Cost control is, arguably, the biggest failing in the construction and property sector. It’s not as simple as it sounds and encompasses the concepts of budgets, stakeholder commitments and forecasts. Fundamentally, if you don’t have a budget for something then you have no cost control.

Effective cost control starts right at the beginning of a project. When pricing a job, deep thinking is required upfront to understand and include every aspect of cost that could be attributed to the project so that there are no surprises down the track. Labour costs are a crucial part of the construction process that needs to be fully understood and factored in.

Ensuring teams are well equipped and appropriately resourced for a project comes from experience, and gaining this expertise requires training and mentoring.

“I believe there is a degree of generational wisdom that needs to be passed down. Whilst the ‘baby boomers’ are retiring rapidly, it’s important that younger generations are not thrown in the deep end too quickly,” says Taylor COO, Clive Wickham, “or that they’re asked to play a major role in cost control without being given enough practical experience, training or support.”

Taylor offers a cadet program to help build on the foundations of what is taught in university, in a hands-on and meaningful way. The program aims to provide the practical tools needed for estimating, design, planning, site management and project management (to name a few), and to effectively understand cost control.

Investing in our younger team members means they are better equipped to understand a scope of works. This places them in a better position to recommend practical solutions and really take ownership and accountability for their project roles. This training is crucial for long term success in the industry and it isn’t something that can be learned overnight.

Clive adds, “We train our teams to put the hard yards in, it takes time, patience and experience to fully comprehend all elements of a project.”

Trust in fellow team members is a huge success factor on any project, and trust is built over time. At Taylor, high retention rates within senior roles gives both management and clients great confidence that the right disciplines are being passed on to younger team members.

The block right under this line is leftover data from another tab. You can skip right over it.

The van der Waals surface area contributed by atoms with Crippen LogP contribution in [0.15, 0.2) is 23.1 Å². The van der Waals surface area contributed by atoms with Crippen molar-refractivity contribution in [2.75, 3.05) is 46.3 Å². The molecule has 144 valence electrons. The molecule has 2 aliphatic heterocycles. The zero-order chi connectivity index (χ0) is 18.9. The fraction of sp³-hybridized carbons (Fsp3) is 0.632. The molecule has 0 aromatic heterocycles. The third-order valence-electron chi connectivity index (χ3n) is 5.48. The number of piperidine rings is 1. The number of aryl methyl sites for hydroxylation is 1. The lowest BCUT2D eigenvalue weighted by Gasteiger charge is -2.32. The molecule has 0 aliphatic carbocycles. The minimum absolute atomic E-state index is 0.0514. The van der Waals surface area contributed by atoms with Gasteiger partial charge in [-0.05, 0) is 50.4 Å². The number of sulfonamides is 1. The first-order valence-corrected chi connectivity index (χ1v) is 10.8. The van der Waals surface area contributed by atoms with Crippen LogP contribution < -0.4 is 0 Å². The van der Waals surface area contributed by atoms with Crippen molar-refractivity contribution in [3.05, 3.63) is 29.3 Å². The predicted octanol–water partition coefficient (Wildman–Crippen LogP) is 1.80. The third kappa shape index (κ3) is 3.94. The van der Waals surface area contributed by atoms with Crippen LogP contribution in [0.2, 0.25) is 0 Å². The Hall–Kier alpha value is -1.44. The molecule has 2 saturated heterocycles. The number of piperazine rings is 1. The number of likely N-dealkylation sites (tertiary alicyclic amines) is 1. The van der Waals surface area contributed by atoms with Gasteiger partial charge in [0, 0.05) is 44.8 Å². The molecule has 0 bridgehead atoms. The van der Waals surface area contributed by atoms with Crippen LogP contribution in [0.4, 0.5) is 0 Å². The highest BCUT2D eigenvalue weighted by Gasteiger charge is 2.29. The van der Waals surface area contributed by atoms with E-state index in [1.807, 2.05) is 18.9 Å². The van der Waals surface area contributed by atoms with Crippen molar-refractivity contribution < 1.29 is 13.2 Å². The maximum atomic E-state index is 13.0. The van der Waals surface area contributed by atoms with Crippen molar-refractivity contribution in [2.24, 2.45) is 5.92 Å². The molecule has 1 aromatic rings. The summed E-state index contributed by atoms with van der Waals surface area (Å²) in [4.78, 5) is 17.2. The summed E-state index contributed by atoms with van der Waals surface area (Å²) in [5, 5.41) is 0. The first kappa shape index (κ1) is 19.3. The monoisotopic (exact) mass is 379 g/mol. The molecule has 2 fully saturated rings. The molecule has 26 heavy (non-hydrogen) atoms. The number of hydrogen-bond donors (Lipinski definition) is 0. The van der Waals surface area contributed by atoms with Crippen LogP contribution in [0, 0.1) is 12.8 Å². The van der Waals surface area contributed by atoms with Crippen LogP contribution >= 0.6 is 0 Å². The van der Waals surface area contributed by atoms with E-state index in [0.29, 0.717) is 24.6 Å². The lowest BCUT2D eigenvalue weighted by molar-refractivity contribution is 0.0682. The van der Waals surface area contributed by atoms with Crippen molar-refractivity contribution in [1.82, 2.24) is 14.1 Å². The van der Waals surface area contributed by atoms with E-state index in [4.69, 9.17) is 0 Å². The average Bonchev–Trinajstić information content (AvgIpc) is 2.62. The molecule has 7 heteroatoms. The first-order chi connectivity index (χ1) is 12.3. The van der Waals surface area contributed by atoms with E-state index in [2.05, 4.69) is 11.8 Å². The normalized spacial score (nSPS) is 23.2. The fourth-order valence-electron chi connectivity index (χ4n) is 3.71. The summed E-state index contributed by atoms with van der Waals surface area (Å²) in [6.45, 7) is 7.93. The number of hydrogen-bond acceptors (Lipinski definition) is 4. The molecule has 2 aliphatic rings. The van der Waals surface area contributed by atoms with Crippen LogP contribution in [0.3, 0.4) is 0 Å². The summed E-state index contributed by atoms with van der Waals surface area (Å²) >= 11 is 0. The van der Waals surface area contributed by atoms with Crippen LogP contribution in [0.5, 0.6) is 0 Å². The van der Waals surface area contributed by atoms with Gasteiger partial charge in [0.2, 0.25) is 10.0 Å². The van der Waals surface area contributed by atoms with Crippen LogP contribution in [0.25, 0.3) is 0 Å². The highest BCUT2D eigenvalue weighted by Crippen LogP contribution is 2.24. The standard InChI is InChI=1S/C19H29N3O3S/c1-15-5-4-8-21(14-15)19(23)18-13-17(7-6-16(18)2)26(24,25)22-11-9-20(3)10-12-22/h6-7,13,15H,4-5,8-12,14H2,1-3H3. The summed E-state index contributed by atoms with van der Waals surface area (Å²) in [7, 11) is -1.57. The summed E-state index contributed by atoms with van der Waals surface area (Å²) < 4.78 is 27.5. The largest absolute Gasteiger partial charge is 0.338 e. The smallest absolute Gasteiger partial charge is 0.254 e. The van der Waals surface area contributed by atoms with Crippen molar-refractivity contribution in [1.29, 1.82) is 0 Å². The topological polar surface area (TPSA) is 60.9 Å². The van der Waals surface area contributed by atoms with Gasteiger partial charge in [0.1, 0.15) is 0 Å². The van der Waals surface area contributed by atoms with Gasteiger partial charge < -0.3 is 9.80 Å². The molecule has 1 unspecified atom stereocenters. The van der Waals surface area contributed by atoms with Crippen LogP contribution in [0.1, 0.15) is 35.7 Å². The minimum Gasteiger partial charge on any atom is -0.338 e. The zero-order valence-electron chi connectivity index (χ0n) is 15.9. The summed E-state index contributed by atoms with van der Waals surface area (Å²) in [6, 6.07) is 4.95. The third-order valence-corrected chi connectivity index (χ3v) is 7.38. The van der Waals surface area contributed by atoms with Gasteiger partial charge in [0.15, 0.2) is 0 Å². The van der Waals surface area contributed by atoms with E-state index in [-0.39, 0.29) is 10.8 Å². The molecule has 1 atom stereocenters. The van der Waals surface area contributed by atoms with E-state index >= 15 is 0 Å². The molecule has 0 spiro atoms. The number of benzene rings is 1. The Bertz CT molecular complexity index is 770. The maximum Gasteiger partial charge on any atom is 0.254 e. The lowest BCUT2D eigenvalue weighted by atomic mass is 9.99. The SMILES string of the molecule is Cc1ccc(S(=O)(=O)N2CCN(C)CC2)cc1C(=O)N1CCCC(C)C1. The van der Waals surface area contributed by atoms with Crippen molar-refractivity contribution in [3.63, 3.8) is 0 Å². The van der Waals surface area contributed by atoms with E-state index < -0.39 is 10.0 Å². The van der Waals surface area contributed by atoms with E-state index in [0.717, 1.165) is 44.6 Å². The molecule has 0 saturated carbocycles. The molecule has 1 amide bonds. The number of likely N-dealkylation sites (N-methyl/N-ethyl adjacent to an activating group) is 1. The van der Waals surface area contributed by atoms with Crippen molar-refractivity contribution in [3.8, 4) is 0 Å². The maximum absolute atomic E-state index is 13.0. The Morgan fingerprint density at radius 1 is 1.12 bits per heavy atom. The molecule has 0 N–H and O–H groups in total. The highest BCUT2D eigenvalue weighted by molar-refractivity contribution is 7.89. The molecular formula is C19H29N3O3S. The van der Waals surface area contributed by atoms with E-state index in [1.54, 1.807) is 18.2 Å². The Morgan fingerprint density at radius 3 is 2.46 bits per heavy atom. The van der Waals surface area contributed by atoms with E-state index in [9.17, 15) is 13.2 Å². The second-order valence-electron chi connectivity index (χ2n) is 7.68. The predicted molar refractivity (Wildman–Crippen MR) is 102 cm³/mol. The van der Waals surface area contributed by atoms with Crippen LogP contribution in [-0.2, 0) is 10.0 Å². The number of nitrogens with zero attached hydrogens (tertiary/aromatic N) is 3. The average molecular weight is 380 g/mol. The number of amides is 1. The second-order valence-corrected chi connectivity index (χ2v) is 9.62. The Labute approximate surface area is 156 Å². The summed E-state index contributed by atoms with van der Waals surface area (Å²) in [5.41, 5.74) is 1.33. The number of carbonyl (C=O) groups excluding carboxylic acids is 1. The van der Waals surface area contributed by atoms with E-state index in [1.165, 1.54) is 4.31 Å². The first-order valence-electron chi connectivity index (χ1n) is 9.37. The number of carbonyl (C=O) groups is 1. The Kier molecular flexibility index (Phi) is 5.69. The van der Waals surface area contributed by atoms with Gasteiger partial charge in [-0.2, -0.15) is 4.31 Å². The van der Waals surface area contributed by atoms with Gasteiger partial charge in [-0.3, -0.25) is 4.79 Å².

Taylor’s 25 year history, diverse portfolio and reputation for quality is a direct reflection of healthy cost control. It ensures positive results can be achieved on many large scale and complex projects, often delivered concurrently.

Communication and transparency are key in the cost control process. The industry as a whole requires online and readily available data in order to control costs accurately. At Taylor, our systems are well documented and proven over time. Suggested workflow improvements from the team are always encouraged and considered.

Teams need to be on the ball and notify of possible budget difficulties at predetermined periods within a construction program, to ensure corrective measures are put in place early to solve cost variances. Here, the training investment that goes into project cost control comes in to play. There is also a rigorous cost control process that all teams at Taylor go through, on a monthly basis, in project review meetings.

Following completion of every project, Taylor has also developed a thorough review process to ensure that lessons learned can be shared with other teams. This process helps us to drive continuous improvement, post completion. This, in turn, positively influences our high levels of repeat business – our clients understand that we are in partnership with them for the long term.

Taylor recently celebrated a 25 year milestone. Reflecting on past years, Clive notes, “From early on, our deliberate strategy was to work for select clients and invest in strong and personal relationships. It’s also been important that our clients are financially strong themselves. This strategy has allowed us to grow continually, to build on the strength of our balance sheet year-on-year and, ultimately, give our clients peace of mind.”

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